PM says he won’t stop pushing for rate cut

PM says he won’t stop pushing for rate cut

Srettha says central bank has ‘plenty of room’ to make a change and help the economy

Shoppers purchase goods at a supermarket in Bangkok. Consumer price inflation has been in negative territory for four months but the Bank of Thailand insists that figure does not tell the whole story about the economy.
Shoppers purchase goods at a supermarket in Bangkok. Consumer price inflation has been in negative territory for four months but the Bank of Thailand insists that figure does not tell the whole story about the economy.

Prime Minister Srettha Thavisin said on Thursday he would continue pushing for lower interest rates and would meet with the head of the Bank of Thailand to discuss the issue at an appropriate time.

Mr Srettha said there was space for easing and the current rate of 2.50%, a 10-year-high, was hurting the public and could exacerbate stubbornly high household debt levels.

“With 2.5%, there is still plenty of room if there is any crisis,” he told reporters.

A reduction of 25 basis points should not be a problem for the central bank in driving its policies, said Mr Srettha, who is also the finance minister.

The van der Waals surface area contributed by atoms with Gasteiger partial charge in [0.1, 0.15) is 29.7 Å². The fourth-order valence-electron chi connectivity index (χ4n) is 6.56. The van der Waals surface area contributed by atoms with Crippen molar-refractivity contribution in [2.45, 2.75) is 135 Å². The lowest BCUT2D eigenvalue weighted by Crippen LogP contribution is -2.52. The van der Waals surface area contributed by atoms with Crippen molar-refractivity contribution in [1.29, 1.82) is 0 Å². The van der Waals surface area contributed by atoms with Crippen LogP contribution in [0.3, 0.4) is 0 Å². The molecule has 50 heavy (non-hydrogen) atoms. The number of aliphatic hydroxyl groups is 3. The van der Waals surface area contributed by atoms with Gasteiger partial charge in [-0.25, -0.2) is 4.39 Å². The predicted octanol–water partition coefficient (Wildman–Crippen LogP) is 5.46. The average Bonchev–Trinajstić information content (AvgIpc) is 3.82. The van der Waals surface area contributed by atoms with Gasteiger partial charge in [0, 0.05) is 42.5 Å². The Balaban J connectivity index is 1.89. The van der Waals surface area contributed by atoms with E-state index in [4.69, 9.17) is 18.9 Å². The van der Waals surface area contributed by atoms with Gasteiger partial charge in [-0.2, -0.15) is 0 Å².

On Tuesday he called on the central bank to hold an emergency meeting to cut rates before its next scheduled policy review on April 10, saying the economy was at a “critical” stage.

Bank of Thailand Governor Sethaput Suthiwartnarueput responded by saying he saw no need for an emergency meeting, reiterating that the problems weighing on the domestic economy won’t be solved by reversing monetary policy.

The central bank chief has said that the issues were structural and cutting rates or pumping stimulus into the economy, as the government is proposing, would not address fundamental weaknesses.

Mr Srettha argues that consumer price inflation has been in negative territory for four months but the central bank says that figure does not tell the whole story about the economy.

Piti Disyatat, a BoT assistant governor, said last week that the central bank would be willing to lower borrowing costs if it was convinced that the weakness in the economy was persistent and not transitory. The country’s high level of household debt has been seen as one reason behind the reluctance to reduce rates.

The household debt ratio has been hovering at about 90% of gross domestic product, and the government and central bank have both been promoting programmes intended to reduce it to 80%.

In a related development, the Ministry of Finance said it would offer 40 billion baht worth of government savings bonds from March 6 to help finance the budget deficit.

The bonds have a maturity of five and 10 years, with a coupon of 3% per year and 3.4% per year respectively, said Patchara Anuntasilpa, head of the Public Debt Management Office. 

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